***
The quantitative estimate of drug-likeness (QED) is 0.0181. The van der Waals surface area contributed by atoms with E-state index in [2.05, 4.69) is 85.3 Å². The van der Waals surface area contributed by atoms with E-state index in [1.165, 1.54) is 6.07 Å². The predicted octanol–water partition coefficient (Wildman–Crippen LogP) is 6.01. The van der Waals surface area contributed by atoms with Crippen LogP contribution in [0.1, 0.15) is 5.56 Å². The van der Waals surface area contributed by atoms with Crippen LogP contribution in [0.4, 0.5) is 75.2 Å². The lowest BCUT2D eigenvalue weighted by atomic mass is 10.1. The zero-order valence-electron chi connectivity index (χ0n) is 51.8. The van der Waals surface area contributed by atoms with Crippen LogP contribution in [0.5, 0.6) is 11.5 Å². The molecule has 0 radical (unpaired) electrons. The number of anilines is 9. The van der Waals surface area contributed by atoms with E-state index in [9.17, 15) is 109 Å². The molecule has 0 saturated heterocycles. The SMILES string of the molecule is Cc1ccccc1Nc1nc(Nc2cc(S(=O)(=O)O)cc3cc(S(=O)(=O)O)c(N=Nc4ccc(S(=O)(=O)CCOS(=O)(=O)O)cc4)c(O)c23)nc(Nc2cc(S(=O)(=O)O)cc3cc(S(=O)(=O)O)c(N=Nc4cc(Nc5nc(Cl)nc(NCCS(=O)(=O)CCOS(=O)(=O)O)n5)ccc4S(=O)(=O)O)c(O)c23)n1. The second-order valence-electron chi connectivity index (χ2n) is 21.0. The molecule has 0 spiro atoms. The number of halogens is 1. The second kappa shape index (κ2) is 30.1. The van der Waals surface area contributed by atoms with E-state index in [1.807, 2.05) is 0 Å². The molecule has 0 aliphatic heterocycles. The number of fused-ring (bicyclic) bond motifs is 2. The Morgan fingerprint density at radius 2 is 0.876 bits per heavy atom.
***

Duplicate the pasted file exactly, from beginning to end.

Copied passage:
The quantitative estimate of drug-likeness (QED) is 0.0181. The van der Waals surface area contributed by atoms with E-state index in [2.05, 4.69) is 85.3 Å². The van der Waals surface area contributed by atoms with E-state index in [1.165, 1.54) is 6.07 Å². The predicted octanol–water partition coefficient (Wildman–Crippen LogP) is 6.01. The van der Waals surface area contributed by atoms with Crippen LogP contribution in [0.1, 0.15) is 5.56 Å². The van der Waals surface area contributed by atoms with Crippen LogP contribution in [0.4, 0.5) is 75.2 Å². The lowest BCUT2D eigenvalue weighted by atomic mass is 10.1. The zero-order valence-electron chi connectivity index (χ0n) is 51.8. The van der Waals surface area contributed by atoms with Crippen LogP contribution in [0.5, 0.6) is 11.5 Å². The molecule has 0 radical (unpaired) electrons. The number of anilines is 9. The van der Waals surface area contributed by atoms with E-state index in [9.17, 15) is 109 Å². The molecule has 0 saturated heterocycles. The SMILES string of the molecule is Cc1ccccc1Nc1nc(Nc2cc(S(=O)(=O)O)cc3cc(S(=O)(=O)O)c(N=Nc4ccc(S(=O)(=O)CCOS(=O)(=O)O)cc4)c(O)c23)nc(Nc2cc(S(=O)(=O)O)cc3cc(S(=O)(=O)O)c(N=Nc4cc(Nc5nc(Cl)nc(NCCS(=O)(=O)CCOS(=O)(=O)O)n5)ccc4S(=O)(=O)O)c(O)c23)n1. The second-order valence-electron chi connectivity index (χ2n) is 21.0. The molecule has 0 spiro atoms. The number of halogens is 1. The second kappa shape index (κ2) is 30.1. The van der Waals surface area contributed by atoms with E-state index in [1.807, 2.05) is 0 Å². The molecule has 0 aliphatic heterocycles. The number of fused-ring (bicyclic) bond motifs is 2. The Morgan fingerprint density at radius 2 is 0.876 bits per heavy atom.